Weaving has become an obsession with me. I warped my loom in Rowe last week. I was proud to say after 430 ends only one was threaded wrong and I was able to fix it with a string heddle. I love having an instructor who knows the craft so well she can teach you the tricks that get you out of a jam.
I wound an extra long warp so I could weave three of these throws in succession with different colors. This is the traditional blue and white. The next will be with a variegated green/brown combination and the last will be anyone’s guess. Christmas is coming. I figure I can have these off of the loom by Halloween and move on to other gifts.
Although I weave during the week at the studio in Brimfield we are weaving cotton. Cotton is what I started with when I began learning to weave, it gives a beautiful definition to the structure. For that reason I like weaving with it, especially when I am doing something new. My last project for the class this past spring was the red and white wool throw and it was revelation.
I love the feel of wool. I love the way it feels going through my hands. Winding the warp seemed effortless, it had a calming effect. That’s really the reason I love having something in wool always going somewhere. It’s not just the counting and meditative repetition of the act of weaving, it is also the feel. This throw is warped in Jaggerspun Maineline 2/8 yarn, it is soft and wonderful to work with. The weft on this section is Bartlettyarn Maine Wool which is a beautiful worsted weight yarn.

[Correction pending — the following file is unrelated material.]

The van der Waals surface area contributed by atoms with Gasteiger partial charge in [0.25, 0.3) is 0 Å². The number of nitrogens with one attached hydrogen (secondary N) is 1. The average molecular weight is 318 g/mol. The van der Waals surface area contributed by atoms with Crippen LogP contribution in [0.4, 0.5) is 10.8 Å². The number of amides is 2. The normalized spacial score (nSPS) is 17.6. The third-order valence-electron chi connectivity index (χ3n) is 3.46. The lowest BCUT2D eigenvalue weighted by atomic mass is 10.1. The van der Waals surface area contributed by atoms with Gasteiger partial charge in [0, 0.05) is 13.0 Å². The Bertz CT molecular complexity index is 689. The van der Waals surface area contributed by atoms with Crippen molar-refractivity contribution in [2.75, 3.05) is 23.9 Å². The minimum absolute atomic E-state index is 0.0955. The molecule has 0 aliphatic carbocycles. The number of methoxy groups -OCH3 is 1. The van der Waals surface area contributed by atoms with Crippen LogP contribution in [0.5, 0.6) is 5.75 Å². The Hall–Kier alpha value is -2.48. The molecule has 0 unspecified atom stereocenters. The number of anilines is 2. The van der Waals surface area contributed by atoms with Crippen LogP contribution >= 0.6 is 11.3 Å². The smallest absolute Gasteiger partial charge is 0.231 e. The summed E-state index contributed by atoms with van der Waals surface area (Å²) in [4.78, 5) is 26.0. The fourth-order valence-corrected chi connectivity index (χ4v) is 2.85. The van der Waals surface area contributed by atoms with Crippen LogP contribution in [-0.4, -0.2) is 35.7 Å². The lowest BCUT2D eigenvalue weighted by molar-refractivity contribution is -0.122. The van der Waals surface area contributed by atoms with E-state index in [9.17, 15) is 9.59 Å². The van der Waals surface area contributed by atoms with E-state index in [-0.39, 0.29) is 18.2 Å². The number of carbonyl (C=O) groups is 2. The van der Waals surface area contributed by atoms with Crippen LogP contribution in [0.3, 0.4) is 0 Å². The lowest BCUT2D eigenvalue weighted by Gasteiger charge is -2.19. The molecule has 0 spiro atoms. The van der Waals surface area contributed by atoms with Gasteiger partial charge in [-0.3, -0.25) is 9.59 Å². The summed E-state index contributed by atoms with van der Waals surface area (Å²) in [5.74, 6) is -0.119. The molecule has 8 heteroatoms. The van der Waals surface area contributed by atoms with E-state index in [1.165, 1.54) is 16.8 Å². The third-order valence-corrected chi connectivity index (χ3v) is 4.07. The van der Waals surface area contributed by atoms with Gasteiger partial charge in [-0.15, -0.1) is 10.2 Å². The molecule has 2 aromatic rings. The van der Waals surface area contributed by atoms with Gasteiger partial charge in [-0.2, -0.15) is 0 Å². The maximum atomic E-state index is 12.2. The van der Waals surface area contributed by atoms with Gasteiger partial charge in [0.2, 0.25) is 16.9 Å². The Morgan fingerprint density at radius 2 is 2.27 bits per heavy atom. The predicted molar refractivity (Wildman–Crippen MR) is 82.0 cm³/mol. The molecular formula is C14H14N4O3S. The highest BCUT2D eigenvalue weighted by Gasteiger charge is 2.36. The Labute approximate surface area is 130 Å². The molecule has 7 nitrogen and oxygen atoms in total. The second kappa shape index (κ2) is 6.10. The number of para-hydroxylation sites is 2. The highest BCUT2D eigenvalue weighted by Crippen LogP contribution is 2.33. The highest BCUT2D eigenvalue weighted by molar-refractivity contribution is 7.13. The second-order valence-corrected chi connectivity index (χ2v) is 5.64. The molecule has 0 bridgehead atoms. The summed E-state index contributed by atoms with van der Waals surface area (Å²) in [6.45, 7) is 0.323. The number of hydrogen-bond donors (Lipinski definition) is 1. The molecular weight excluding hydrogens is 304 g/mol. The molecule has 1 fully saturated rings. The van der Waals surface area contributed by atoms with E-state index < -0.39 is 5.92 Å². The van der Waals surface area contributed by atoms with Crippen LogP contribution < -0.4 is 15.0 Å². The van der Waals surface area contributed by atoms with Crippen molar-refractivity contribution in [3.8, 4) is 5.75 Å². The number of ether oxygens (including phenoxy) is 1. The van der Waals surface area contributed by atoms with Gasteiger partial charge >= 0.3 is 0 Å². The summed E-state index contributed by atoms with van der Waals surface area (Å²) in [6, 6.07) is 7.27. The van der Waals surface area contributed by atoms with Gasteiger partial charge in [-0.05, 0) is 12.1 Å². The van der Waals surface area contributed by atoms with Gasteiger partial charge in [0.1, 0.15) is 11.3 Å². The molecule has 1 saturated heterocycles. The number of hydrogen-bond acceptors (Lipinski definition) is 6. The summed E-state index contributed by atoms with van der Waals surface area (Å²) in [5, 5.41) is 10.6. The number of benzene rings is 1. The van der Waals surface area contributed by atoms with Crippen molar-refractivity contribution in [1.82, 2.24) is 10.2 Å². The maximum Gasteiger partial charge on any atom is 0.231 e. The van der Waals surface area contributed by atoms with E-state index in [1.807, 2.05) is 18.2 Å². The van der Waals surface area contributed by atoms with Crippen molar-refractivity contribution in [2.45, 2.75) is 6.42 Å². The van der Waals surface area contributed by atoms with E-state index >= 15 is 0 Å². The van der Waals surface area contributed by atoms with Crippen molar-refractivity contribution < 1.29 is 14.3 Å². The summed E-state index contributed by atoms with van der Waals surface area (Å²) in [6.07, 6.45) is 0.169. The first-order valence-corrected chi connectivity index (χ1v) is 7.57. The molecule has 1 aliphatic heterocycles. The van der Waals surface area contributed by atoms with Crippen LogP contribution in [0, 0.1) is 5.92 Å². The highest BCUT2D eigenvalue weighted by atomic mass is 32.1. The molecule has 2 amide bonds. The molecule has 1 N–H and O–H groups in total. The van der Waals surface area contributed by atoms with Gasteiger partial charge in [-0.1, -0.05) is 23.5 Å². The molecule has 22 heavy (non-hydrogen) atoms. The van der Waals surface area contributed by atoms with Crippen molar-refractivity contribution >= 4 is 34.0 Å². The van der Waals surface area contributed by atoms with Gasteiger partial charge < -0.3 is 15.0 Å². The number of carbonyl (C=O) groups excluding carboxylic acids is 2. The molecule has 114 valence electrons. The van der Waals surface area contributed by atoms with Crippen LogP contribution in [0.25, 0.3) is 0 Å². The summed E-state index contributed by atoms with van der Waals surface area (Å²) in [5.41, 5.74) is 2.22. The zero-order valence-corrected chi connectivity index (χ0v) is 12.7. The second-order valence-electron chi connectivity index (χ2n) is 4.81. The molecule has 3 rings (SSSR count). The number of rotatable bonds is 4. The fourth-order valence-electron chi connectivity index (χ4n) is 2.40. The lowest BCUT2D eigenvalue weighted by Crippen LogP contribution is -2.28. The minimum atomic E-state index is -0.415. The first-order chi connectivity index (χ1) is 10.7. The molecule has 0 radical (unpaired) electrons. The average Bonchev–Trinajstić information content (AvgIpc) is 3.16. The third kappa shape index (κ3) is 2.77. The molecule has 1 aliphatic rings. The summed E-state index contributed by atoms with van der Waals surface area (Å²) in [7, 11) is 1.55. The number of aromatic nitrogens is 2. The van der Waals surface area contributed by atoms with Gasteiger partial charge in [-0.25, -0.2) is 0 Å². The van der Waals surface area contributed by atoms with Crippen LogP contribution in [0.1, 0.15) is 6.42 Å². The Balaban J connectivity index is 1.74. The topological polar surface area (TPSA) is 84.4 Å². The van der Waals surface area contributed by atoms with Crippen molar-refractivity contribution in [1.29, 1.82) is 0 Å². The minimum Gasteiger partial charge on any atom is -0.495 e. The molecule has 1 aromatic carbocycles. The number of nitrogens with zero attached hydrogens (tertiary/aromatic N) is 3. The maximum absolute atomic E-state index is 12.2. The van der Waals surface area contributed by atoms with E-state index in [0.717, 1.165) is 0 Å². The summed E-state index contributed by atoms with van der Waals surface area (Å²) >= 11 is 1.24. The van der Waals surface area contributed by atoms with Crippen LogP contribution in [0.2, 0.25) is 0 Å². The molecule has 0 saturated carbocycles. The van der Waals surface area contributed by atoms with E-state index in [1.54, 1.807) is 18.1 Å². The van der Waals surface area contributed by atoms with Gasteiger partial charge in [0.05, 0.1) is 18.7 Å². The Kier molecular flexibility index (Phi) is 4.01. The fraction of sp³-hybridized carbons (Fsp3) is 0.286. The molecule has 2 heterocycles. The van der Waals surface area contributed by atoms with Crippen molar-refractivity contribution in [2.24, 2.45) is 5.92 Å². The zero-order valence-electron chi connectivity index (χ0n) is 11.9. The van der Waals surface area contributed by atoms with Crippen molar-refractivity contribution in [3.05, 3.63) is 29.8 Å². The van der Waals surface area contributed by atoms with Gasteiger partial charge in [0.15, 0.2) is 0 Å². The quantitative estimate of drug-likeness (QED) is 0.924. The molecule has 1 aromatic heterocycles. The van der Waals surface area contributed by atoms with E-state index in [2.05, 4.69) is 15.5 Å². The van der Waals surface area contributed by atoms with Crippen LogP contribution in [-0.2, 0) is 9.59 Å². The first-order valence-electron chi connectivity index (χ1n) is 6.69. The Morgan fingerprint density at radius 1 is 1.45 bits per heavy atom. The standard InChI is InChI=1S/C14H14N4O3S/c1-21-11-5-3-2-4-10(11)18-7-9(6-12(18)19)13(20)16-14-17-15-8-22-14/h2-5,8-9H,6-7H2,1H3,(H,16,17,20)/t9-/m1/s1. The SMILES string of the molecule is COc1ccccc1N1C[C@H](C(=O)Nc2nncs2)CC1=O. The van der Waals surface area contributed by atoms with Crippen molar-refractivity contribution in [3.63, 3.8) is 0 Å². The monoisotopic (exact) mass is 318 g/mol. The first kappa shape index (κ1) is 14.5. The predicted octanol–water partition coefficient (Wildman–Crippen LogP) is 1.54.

The other aspect of weaving with wool is the smell – I’m thinking it’s only fiber people that will understand that statement. It smells like it came from an animal, it’s wonderful. Don’t get me wrong – it doesn’t smell while you’re weaving but you can take a hank of wool and breathe it in, ahhhh. It’s in the finishing that some of these remaining oils are washed out and that’s what makes the fiber “bloom”. There are so many times when I look at the weaving on the loom and think it doesn’t look as good as it should. Once it is washed and dried a miracle happens and it often looks better than anticipated.
That’s the thing I’ve found with weaving – every aspect of it is equally important to the finished project. People tell me they love to weave but hate to warp. To me that is the most important part, otherwise nothing else works. It is time consuming, yes, but I take it as a challenge. I try to beam my warp so the tension is even, thread my heddles so there are no mistakes, slay the reed without skipping a space all the first time. It becomes tedious when I don’t pay attention and have to take it all out and start over. Throwing the shuttle is the easy part most of the time. Finishing can be tedious as well but when you do it it’s magic. What looked just okay on the loom becomes a masterpiece once it is washed. All aspects of the process come together.